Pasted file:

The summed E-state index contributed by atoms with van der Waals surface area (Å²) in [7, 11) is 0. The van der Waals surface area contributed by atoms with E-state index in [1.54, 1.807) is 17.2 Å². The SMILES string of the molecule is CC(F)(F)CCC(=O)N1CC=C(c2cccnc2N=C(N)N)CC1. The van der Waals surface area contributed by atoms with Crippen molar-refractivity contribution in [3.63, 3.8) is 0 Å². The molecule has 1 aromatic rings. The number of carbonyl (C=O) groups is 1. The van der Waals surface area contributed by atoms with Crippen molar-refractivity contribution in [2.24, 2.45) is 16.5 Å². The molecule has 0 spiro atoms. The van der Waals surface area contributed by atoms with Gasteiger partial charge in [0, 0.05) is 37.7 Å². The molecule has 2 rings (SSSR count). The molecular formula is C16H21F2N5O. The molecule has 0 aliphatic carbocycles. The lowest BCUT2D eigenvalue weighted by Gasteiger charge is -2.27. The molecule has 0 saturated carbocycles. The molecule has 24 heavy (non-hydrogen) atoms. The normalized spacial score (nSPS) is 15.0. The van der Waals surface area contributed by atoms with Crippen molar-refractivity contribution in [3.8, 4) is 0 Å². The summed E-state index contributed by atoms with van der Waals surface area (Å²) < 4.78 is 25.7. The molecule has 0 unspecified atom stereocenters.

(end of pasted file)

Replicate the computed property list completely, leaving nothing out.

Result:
The summed E-state index contributed by atoms with van der Waals surface area (Å²) in [7, 11) is 0. The van der Waals surface area contributed by atoms with E-state index in [1.54, 1.807) is 17.2 Å². The SMILES string of the molecule is CC(F)(F)CCC(=O)N1CC=C(c2cccnc2N=C(N)N)CC1. The van der Waals surface area contributed by atoms with Crippen molar-refractivity contribution in [3.63, 3.8) is 0 Å². The molecule has 1 aromatic rings. The number of carbonyl (C=O) groups is 1. The van der Waals surface area contributed by atoms with Crippen molar-refractivity contribution in [2.24, 2.45) is 16.5 Å². The molecule has 0 spiro atoms. The van der Waals surface area contributed by atoms with Gasteiger partial charge in [0, 0.05) is 37.7 Å². The molecule has 2 rings (SSSR count). The molecular formula is C16H21F2N5O. The molecule has 0 aliphatic carbocycles. The lowest BCUT2D eigenvalue weighted by Gasteiger charge is -2.27. The molecule has 0 saturated carbocycles. The molecule has 24 heavy (non-hydrogen) atoms. The normalized spacial score (nSPS) is 15.0. The van der Waals surface area contributed by atoms with Crippen molar-refractivity contribution in [3.8, 4) is 0 Å². The summed E-state index contributed by atoms with van der Waals surface area (Å²) < 4.78 is 25.7. The molecule has 0 unspecified atom stereocenters.